Hiring and keeping Millennials Happy in the 21st Century
This was first posted on October 20, 2015 and failed to reference some statements by Jamie Gutfreund in an article in Forbes by Rob Asghar. The issues are important so I am posting the blog with the corrections.
If you want to attract Millennial interest in hiring and retention on the job, ask how you can accommodate their desire to apply their social networking skills to their jobs. Beyond that, Millennials have specific needs and wants that should be addressed by future employers.
In fact, as Jamie Gutfreund, chief strategy officer for the CAA Intelligence Group notes, a full 86 million millennials will be in the workplace by 2020—representing a full 40% of the total working population. So Gutfreund says it’s in every organization’s interest to learn to how attract and reach and motivate millennials. A few do it well—but most don’t, and they soon may pay a price.
According to a study by the CAA Intelligence Group and reported by Rob Asghar in Forbes online dated January 13, 2014, 86 million millennials will be in the workplace by 2020—representing a full 40% of the total working population. Thus, it is in the best interests of prospective employers to understand what makes Millennials tick. What motivates them to choose to work for one organization over another? What keeps them engaged and a productive worker? What turns them off?
Gutfreund says that the Intelligence Group studies of millennials have found that:
· 64% of them say it’s a priority for them to make the world a better place.
· 72% would like to be their own boss. But if they do have to work for a boss, 79% of them would want that boss to serve more as a coach or mentor.
· 88% prefer a collaborative work-culture rather than a competitive one.
· 74% want flexible work schedules.
· And 88% want “work-life integration,” which isn’t the same as work-life balance, since work and life now blend together inextricably.
According to Gutfreund as reported by Asghar, the survey concludes that millennials are looking strategically at opportunities to invest in a place where they can make a difference, preferably a place that itself makes a difference.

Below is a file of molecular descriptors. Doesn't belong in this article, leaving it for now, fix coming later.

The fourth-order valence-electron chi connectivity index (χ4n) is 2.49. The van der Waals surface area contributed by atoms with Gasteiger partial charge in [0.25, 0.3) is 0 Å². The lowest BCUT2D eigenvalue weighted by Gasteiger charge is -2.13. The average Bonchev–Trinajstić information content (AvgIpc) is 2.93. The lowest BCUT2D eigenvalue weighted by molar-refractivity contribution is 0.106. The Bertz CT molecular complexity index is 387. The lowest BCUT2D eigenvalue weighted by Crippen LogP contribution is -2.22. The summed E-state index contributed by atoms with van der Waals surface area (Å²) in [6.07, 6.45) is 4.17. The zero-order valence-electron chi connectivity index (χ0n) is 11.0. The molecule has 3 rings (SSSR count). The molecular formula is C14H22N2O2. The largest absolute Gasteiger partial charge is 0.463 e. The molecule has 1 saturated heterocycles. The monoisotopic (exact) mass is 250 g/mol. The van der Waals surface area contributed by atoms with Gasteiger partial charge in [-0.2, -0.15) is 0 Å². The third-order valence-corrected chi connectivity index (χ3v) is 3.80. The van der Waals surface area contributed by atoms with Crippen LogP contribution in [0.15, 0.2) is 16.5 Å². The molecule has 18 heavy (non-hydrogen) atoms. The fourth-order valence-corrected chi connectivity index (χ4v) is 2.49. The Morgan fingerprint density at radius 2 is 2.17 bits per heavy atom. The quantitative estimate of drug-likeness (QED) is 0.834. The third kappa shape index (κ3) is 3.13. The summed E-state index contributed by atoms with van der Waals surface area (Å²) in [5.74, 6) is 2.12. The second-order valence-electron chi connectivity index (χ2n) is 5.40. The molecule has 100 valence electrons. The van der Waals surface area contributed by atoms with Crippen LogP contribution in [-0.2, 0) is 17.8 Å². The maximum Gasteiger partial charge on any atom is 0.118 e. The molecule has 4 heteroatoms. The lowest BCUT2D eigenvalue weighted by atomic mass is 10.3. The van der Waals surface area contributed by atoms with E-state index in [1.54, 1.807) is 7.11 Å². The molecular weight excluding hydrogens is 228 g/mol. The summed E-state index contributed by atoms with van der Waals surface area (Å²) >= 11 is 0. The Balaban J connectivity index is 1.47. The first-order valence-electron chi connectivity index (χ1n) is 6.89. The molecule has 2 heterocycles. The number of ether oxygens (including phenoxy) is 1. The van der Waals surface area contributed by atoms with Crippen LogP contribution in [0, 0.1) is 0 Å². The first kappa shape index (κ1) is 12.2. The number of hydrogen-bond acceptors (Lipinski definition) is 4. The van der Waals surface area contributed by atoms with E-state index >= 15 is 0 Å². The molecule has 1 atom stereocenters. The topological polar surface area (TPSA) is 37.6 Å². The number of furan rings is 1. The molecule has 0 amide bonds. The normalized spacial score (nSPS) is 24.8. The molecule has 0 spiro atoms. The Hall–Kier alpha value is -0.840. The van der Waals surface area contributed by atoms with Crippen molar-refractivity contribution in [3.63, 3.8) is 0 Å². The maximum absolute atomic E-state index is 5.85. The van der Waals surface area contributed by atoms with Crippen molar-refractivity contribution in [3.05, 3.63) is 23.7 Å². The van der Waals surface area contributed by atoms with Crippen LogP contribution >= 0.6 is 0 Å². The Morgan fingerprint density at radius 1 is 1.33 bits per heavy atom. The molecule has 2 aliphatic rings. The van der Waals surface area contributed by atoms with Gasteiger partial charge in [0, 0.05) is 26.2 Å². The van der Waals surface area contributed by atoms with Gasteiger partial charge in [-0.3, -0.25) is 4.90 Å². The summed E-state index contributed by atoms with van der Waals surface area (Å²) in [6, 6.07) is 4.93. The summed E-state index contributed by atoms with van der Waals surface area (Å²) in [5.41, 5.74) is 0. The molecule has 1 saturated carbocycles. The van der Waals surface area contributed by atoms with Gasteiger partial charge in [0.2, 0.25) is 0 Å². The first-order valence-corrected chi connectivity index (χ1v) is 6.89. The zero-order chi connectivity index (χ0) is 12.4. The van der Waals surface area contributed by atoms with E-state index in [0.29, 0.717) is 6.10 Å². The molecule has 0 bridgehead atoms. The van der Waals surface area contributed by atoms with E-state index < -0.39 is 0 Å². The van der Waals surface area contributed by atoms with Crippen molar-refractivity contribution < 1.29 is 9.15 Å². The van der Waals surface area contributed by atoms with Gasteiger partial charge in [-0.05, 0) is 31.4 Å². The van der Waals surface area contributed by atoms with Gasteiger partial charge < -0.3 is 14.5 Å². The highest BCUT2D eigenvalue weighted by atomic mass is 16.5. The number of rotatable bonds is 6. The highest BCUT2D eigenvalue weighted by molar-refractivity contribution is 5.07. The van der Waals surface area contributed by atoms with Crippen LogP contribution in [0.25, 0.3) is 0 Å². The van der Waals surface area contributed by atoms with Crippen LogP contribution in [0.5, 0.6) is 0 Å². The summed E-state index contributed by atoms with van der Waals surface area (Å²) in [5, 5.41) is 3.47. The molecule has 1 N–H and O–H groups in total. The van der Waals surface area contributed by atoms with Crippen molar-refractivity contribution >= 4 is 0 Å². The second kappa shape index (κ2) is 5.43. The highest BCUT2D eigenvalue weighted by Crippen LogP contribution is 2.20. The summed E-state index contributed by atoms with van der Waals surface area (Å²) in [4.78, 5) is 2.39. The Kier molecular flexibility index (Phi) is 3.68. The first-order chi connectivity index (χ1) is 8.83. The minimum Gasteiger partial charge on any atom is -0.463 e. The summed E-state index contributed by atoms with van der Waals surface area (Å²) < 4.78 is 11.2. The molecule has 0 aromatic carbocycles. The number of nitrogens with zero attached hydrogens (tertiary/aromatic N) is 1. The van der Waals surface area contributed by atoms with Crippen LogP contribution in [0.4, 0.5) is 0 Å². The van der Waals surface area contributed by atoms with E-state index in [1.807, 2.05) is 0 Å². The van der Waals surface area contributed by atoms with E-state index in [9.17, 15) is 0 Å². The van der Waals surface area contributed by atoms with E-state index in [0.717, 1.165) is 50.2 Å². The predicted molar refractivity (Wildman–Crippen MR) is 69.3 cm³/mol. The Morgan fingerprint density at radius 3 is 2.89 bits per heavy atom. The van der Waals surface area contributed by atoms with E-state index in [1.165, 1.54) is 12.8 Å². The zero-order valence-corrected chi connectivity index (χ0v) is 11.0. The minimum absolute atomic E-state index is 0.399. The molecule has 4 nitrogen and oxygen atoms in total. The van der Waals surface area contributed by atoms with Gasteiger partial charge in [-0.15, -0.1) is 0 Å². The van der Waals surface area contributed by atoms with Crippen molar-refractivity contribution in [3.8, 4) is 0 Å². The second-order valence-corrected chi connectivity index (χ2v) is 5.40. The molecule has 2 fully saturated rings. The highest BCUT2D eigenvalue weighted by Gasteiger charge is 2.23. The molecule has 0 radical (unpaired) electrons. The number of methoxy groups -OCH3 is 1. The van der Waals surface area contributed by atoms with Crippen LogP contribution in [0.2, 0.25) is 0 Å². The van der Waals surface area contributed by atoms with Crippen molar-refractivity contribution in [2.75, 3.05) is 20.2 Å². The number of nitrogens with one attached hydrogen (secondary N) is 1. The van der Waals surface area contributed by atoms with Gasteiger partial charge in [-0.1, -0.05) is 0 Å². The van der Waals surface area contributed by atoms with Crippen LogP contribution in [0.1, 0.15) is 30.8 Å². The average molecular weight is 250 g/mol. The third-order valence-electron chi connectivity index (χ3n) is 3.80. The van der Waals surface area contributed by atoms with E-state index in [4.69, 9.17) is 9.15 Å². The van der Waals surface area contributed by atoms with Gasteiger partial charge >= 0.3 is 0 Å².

From my experience Millennials look for different things than did older generations of workers. They are not bound by a 9-5 working day preferring instead to have time flexibility. The key to keeping them interested and committed to work is to understand they’ll get the work done but don’t want to compartmentalize their time to do it.
Millennials’ use of technology clearly sets them apart. One of the defining characteristics
of the millennial generation is their affinity with the digital world. They have grown up
with broadband, smartphones, laptops and social media being the norm and expect instant
access to information. This is the first generation to enter the workplace with a better grasp
of a key business tool than more senior workers.
Millennials view the workplace through the same lens of new technology as any other aspect of their lives: instant, open and limitless. The era they have grown up in has shown them that nothing is a guarantee. Instability and rapid change are the norm. To millennials, time no longer equals money. It is a limited resource to be spent wisely and actively managed.
Millennials don’t just want to spend their time earning a paycheck; they want to invest time acquiring the skills and knowledge they need to grow both personally and professionally. They know one particular job may be fleeting and they’ll likely move on a few times during their professional lives. They seek out an employer who can provide the skills necessary to get ahead and climb the ladder of corporate success.
There have been many criticisms of millennials by older workers including baby-boomers. Some say they are more interested in their own needs than those of an employer. Others claim they lack an adequate work ethic. Still others feel the commitment to the organization is fleeting as they expect to move on after a few years. These attributes may be different than ever before, but that doesn’t mean their bad or wrong. It means employers have to learn to effectively reach out to millennials; provide a stimulating work environment; allow for flexibility in work hours; provide consistent feedback so they know just how well they are doing; and be sensitive to their need to access social media during the day – within prescribed limitations.
Of course millennials have to understand what their employers need and want through the employers’ lens. A committed employee who is trustworthy in today’s world is a bonus to employers. My recommendation is for the Millennial and employer to have a frank discussion about needs, wants, expectation, evaluations, and social responsibility issues.
Finally, employers should bear in mind that this generation makes the environment and sustainability a critical component of their lifestyle choices. Employers need to pay attention to what they do along these lines and expectations for their employers. Developing a sustainability program at work attracts Millennials and keeps them involved. It’s good for society and good for the workplace.
Blog re-posted by Dr. Steven Mintz, aka Ethics Sage on October 10, 2018.